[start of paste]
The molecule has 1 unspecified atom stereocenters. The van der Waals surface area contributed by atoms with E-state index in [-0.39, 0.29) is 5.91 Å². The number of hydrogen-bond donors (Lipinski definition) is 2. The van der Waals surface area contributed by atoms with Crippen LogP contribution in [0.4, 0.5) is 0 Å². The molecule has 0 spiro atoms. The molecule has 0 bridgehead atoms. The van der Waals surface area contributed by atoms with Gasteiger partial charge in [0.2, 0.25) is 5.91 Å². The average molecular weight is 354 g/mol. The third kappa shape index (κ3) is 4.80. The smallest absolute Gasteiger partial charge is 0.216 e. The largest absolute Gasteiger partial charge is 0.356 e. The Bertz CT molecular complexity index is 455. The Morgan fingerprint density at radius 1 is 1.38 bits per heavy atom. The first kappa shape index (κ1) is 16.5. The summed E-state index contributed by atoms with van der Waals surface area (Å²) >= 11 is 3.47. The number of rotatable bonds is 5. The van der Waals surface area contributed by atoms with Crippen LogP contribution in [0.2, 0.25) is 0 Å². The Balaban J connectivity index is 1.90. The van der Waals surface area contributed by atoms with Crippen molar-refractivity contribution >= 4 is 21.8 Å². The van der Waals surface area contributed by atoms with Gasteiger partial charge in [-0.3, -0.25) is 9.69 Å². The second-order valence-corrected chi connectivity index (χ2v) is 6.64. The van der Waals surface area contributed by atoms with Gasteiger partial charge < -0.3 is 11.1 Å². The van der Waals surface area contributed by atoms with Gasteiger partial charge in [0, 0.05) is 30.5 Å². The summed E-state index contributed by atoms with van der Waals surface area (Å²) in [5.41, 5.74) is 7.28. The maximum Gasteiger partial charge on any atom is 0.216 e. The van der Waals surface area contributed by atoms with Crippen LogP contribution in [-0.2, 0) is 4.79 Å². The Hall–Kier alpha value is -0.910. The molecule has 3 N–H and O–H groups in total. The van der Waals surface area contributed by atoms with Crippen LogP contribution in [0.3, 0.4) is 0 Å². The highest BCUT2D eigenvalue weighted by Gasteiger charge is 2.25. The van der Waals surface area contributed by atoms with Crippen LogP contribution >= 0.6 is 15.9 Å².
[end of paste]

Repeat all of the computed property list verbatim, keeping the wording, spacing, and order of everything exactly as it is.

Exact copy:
The molecule has 1 unspecified atom stereocenters. The van der Waals surface area contributed by atoms with E-state index in [-0.39, 0.29) is 5.91 Å². The number of hydrogen-bond donors (Lipinski definition) is 2. The van der Waals surface area contributed by atoms with Crippen LogP contribution in [0.4, 0.5) is 0 Å². The molecule has 0 spiro atoms. The molecule has 0 bridgehead atoms. The van der Waals surface area contributed by atoms with Gasteiger partial charge in [0.2, 0.25) is 5.91 Å². The average molecular weight is 354 g/mol. The third kappa shape index (κ3) is 4.80. The smallest absolute Gasteiger partial charge is 0.216 e. The largest absolute Gasteiger partial charge is 0.356 e. The Bertz CT molecular complexity index is 455. The Morgan fingerprint density at radius 1 is 1.38 bits per heavy atom. The first kappa shape index (κ1) is 16.5. The summed E-state index contributed by atoms with van der Waals surface area (Å²) >= 11 is 3.47. The number of rotatable bonds is 5. The van der Waals surface area contributed by atoms with Crippen LogP contribution in [0.2, 0.25) is 0 Å². The Balaban J connectivity index is 1.90. The van der Waals surface area contributed by atoms with Crippen molar-refractivity contribution >= 4 is 21.8 Å². The van der Waals surface area contributed by atoms with Gasteiger partial charge in [-0.3, -0.25) is 9.69 Å². The second-order valence-corrected chi connectivity index (χ2v) is 6.64. The van der Waals surface area contributed by atoms with Gasteiger partial charge < -0.3 is 11.1 Å². The van der Waals surface area contributed by atoms with Gasteiger partial charge in [0, 0.05) is 30.5 Å². The summed E-state index contributed by atoms with van der Waals surface area (Å²) in [5.41, 5.74) is 7.28. The maximum Gasteiger partial charge on any atom is 0.216 e. The van der Waals surface area contributed by atoms with Crippen LogP contribution in [-0.2, 0) is 4.79 Å². The Hall–Kier alpha value is -0.910. The molecule has 3 N–H and O–H groups in total. The van der Waals surface area contributed by atoms with Crippen LogP contribution in [0.3, 0.4) is 0 Å². The highest BCUT2D eigenvalue weighted by Gasteiger charge is 2.25. The van der Waals surface area contributed by atoms with Crippen LogP contribution >= 0.6 is 15.9 Å².